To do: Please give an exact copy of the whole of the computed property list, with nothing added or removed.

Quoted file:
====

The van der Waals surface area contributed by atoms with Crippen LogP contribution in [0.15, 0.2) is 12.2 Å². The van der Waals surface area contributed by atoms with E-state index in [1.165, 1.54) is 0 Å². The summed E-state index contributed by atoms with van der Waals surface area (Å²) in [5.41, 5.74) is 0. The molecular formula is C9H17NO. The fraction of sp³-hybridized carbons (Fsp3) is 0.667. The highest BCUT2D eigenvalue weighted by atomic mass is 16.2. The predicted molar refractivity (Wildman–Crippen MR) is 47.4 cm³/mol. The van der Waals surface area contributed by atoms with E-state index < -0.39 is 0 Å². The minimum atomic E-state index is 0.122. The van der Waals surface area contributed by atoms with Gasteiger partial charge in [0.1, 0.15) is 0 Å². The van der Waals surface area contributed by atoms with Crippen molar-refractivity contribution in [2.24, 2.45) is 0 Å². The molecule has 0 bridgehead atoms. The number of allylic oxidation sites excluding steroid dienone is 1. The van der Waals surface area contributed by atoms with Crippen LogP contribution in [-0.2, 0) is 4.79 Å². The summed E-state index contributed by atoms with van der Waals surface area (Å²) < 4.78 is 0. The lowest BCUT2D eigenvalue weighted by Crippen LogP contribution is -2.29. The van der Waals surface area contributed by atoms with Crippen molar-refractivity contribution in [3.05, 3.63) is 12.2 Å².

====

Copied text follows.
The van der Waals surface area contributed by atoms with Crippen LogP contribution in [0.15, 0.2) is 12.2 Å². The van der Waals surface area contributed by atoms with E-state index in [1.165, 1.54) is 0 Å². The summed E-state index contributed by atoms with van der Waals surface area (Å²) in [5.41, 5.74) is 0. The molecular formula is C9H17NO. The fraction of sp³-hybridized carbons (Fsp3) is 0.667. The highest BCUT2D eigenvalue weighted by atomic mass is 16.2. The predicted molar refractivity (Wildman–Crippen MR) is 47.4 cm³/mol. The van der Waals surface area contributed by atoms with E-state index < -0.39 is 0 Å². The minimum atomic E-state index is 0.122. The van der Waals surface area contributed by atoms with Gasteiger partial charge in [0.1, 0.15) is 0 Å². The van der Waals surface area contributed by atoms with Crippen molar-refractivity contribution in [2.24, 2.45) is 0 Å². The molecule has 0 bridgehead atoms. The number of allylic oxidation sites excluding steroid dienone is 1. The van der Waals surface area contributed by atoms with Crippen LogP contribution in [-0.2, 0) is 4.79 Å². The summed E-state index contributed by atoms with van der Waals surface area (Å²) < 4.78 is 0. The lowest BCUT2D eigenvalue weighted by Crippen LogP contribution is -2.29. The van der Waals surface area contributed by atoms with Crippen molar-refractivity contribution in [3.05, 3.63) is 12.2 Å².